By the 1970s, most suburban neighborhoods in Albuquerque were open to anyone who could afford homes there. The East End Addition itself became a more racially mixed neighborhood. However, for those families who purchased homes in the East End Addition in the early years the neighborhood represented something special and unprecedented in many other parts of the country—affordable, new, quality housing. For East End Addition residents, owning their own homes in a nice location was part of the promise and prosperity of the 1950s.

Sources Used:

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Cashman, Sean Dennis. African-Americans and the Quest for Civil Rights, 1900-1990. New York: New York University Press, 1991.

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Kammer, David. The Twentieth Century Suburban Growth of Albuquerque, New Mexico: 1920-1940. Albuquerque, NM: Albuquerque City Planning Department, 1997.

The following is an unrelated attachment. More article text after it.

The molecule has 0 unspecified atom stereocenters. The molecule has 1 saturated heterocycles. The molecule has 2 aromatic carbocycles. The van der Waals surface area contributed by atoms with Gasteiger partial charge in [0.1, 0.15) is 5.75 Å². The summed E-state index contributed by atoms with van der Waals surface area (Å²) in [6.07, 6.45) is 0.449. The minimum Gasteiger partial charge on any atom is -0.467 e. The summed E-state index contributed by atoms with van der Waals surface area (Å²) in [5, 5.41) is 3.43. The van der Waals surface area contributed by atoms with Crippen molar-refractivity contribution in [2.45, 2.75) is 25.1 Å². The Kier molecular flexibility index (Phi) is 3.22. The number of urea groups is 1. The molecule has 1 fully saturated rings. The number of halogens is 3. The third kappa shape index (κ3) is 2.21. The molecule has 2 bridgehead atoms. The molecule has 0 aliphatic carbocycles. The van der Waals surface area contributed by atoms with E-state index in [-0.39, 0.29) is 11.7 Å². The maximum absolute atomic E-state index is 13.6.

McGivern, Tim. “Recalling Blackdom, New Mexico and Other Tales of the Past.” Weekly Alibi. Vol. 11. No. 9. 2002.

Smallwood, Scott, “Blacks Don’t Let Small Numbers Hold Them Back.” Albuquerque Journal. 19 September 1999.

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Source material for this essay also from oral interviews conducted by Michael Ann Sullivan with Brenda Dabney, Rubin Phillips, and Tommie and Bobbie Jewell conducted on 12 December 2003, 12 January 2004, and 14 June 2004 respectively.